CMS indicated that it cannot exempt these entities because the law requires a sample of all EMS agencies. As a result, CMS is proposing instructions for the data collection instrument that would separately address the costs related to ground ambulance services for these organizations.

Per CMS:

  • Cost and revenue components completely unrelated to ground ambulance services. These costs and revenues would be unrelated to this data collection and not reported. Examples include administrative staff without ground ambulance responsibilities, health care delivery outside of ground ambulance, community paramedicine, community education and outreach, and fire and police public safety response.
  • Cost and revenue components partially related to ground ambulance services. These costs and revenue would be reported in full, but respondents would report additional information that can be used to allocate a portion of the costs to ground ambulance services. Depending on how the data would be utilized, certain costs could be included or excluded from an analysis after data are collected. Examples include EMTs who are also firefighters and facilities with both ground ambulance and fire department functions. (We considered an alternative where respondents would allocate costs and report only costs associated with ground ambulance services but believe that would pose an additional burden on the respondent to calculate allocated amounts, and would result in an allocation process that is less transparent and standardized).
  • Cost and revenue components entirely related to ground ambulance services. These costs are reported in full. Examples include EMTs with only ground ambulance responsibilities and ground ambulance vehicles.

What About EMS Agencies That Use Volunteer Labor?
CMS indicated that the law will not allow it to exempt EMS agencies that use volunteer labor.

CMS stated in the proposal:

Ground ambulance organizations that use volunteer labor might have some costs related to their volunteer labor, such as stipends, but may not have others, such as an hourly wage. Therefore, we are proposing to collect information on paid and unpaid volunteer hours during a typical week using the same EMT/response staff categories used elsewhere in the data collection instrument. We believe reported hours can be converted to market rates using data from other sources, such as the Bureau of Labor Statistics’ wage data. Ambulance providers and supplies that rely on volunteer labor report that it is becoming increasingly difficult to find volunteers and they are having to hire paid staff in their place, especially for the more costly labor categories, such as paramedics. Therefore, we are proposing that ambulance providers and suppliers that use any amount of volunteer labor be included in sampling. We invite comments as to whether organizations that rely on volunteer labor should be exempt from sampling.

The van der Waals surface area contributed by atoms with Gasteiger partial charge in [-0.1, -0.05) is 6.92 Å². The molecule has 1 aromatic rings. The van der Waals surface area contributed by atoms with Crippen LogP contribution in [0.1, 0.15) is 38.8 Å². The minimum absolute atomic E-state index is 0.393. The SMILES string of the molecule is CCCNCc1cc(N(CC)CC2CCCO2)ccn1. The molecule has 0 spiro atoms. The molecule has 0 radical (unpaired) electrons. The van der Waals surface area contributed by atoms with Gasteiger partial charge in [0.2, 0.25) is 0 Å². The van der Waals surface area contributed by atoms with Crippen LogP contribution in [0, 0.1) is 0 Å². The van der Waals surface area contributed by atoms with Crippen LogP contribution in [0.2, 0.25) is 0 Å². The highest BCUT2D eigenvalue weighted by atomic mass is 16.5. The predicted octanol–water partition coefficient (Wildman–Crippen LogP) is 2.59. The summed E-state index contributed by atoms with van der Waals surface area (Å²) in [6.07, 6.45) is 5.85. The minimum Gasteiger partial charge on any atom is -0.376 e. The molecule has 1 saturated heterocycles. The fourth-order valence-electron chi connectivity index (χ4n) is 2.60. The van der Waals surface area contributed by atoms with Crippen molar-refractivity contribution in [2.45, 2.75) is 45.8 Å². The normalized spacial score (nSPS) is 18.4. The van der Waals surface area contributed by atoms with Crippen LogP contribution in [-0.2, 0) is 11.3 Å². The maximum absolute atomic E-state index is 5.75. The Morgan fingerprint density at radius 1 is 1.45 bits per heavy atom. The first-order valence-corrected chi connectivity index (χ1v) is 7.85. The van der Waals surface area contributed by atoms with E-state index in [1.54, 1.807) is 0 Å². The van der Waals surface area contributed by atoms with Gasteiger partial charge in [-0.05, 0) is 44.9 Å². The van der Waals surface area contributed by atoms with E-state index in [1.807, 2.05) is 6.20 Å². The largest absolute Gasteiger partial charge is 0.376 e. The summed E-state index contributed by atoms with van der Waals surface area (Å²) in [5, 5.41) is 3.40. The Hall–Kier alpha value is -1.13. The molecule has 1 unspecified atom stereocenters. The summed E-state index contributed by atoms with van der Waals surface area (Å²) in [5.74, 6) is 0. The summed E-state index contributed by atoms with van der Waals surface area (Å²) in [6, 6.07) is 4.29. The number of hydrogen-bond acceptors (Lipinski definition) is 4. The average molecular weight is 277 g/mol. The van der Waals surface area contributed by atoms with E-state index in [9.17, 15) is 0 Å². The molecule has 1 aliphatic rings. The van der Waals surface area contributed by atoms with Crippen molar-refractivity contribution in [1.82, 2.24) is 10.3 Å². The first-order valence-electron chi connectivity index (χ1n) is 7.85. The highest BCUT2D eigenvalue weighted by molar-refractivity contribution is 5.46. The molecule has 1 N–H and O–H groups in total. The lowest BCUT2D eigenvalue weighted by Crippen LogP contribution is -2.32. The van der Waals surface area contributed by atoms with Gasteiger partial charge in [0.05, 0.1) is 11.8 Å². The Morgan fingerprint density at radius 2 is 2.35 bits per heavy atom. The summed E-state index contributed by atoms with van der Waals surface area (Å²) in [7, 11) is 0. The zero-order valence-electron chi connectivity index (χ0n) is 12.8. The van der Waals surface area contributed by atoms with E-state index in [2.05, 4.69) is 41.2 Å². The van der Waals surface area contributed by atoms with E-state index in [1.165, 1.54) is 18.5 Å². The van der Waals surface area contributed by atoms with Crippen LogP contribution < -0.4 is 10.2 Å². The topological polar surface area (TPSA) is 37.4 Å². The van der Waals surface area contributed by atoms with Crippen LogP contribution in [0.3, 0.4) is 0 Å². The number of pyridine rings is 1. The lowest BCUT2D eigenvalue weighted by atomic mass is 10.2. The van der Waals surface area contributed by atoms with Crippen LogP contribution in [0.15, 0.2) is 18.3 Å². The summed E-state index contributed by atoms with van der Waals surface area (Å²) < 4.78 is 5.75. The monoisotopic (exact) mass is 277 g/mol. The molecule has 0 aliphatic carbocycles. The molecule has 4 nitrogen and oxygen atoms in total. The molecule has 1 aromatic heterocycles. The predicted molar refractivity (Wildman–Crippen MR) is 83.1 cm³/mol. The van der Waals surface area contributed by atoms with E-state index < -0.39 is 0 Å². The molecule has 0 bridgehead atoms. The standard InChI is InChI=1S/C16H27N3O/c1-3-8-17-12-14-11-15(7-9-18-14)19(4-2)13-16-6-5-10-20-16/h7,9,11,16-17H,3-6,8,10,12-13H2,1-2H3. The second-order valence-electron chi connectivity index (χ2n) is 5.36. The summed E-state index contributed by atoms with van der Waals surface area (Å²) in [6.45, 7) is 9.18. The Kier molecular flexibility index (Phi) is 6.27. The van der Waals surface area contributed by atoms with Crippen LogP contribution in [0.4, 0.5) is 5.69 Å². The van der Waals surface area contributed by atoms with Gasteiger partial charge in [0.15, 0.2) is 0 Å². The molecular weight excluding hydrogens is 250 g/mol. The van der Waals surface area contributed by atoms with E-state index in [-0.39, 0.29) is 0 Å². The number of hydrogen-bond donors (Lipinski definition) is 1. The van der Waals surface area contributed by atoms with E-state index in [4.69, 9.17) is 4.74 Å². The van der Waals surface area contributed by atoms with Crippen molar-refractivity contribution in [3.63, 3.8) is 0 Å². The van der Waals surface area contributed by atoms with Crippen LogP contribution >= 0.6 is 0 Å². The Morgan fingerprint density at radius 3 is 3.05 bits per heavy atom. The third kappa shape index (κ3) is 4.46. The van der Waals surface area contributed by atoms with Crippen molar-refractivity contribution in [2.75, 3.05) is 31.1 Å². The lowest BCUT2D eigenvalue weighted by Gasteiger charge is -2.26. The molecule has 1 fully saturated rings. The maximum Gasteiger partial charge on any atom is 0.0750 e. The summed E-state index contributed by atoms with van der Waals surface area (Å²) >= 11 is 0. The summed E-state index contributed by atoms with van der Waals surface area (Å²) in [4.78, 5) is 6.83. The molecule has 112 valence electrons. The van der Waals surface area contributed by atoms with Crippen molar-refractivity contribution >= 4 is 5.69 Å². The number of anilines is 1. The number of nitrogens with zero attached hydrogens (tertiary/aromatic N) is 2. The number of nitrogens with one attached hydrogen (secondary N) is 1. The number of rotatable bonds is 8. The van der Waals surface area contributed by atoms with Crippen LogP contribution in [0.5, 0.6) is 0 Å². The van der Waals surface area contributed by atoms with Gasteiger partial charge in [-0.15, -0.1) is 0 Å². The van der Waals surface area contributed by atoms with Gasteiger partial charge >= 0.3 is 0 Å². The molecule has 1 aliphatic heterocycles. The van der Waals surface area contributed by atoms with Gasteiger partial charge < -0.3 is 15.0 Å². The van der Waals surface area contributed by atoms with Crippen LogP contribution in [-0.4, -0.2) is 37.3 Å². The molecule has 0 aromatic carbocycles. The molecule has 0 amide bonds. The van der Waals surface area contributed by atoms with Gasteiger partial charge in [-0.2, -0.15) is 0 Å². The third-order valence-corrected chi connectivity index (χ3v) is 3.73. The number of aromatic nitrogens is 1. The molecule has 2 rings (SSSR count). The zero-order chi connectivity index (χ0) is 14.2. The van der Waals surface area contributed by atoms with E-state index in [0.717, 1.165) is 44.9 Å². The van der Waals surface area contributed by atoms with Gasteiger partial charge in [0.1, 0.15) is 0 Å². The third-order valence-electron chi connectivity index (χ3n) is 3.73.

What About Air Medical?
Per CMS:

We note that while the requirements of section 1834(l)(17) of the Act are specific to ground ambulance organizations, many stakeholders have expressed interest to us in making this type of information available for other providers and suppliers of ambulance services. For example, air ambulance organizations have suggested they are interested in making this information available. We recognize that the regulation of air ambulances spans multiple federal agencies, and note that section 418 of the FAA Reauthorization Act of 2018 (Pub. L. 115-254, enacted October 5, 2018) requires the Secretary of HHS, in consultation with the Secretary of Transportation, to establish an advisory committee that includes HHS, DOT, and others to review options to improve the disclosure of charges and fees for air medical services, better inform consumers of insurance options for those services, and better inform and protect consumers of these services. We welcome comments on the state of the air ambulance industry and how CMS can work within its statutory authority to ensure that appropriate payments are made to air ambulance organizations serving the Medicare population.